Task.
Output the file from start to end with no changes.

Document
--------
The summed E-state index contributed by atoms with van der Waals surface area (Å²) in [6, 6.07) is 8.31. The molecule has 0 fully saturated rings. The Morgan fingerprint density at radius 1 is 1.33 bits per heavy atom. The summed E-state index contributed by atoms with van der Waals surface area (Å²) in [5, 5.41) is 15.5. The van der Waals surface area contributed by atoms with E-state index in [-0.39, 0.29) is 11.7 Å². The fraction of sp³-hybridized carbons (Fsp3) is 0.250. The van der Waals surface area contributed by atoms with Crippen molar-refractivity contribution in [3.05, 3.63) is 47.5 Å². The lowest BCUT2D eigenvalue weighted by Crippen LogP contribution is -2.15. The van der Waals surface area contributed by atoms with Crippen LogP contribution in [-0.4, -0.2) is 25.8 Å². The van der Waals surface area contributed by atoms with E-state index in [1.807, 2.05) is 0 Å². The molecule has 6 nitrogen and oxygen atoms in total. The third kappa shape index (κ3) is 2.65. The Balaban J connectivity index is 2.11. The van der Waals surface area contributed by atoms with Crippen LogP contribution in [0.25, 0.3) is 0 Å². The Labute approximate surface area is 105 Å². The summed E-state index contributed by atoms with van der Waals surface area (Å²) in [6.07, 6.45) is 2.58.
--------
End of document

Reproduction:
The summed E-state index contributed by atoms with van der Waals surface area (Å²) in [6, 6.07) is 8.31. The molecule has 0 fully saturated rings. The Morgan fingerprint density at radius 1 is 1.33 bits per heavy atom. The summed E-state index contributed by atoms with van der Waals surface area (Å²) in [5, 5.41) is 15.5. The van der Waals surface area contributed by atoms with E-state index in [-0.39, 0.29) is 11.7 Å². The fraction of sp³-hybridized carbons (Fsp3) is 0.250. The van der Waals surface area contributed by atoms with Crippen molar-refractivity contribution in [3.05, 3.63) is 47.5 Å². The lowest BCUT2D eigenvalue weighted by Crippen LogP contribution is -2.15. The van der Waals surface area contributed by atoms with Crippen LogP contribution in [-0.4, -0.2) is 25.8 Å². The van der Waals surface area contributed by atoms with E-state index in [1.807, 2.05) is 0 Å². The molecule has 6 nitrogen and oxygen atoms in total. The third kappa shape index (κ3) is 2.65. The Balaban J connectivity index is 2.11. The van der Waals surface area contributed by atoms with Crippen LogP contribution in [0.25, 0.3) is 0 Å². The Labute approximate surface area is 105 Å². The summed E-state index contributed by atoms with van der Waals surface area (Å²) in [6.07, 6.45) is 2.58.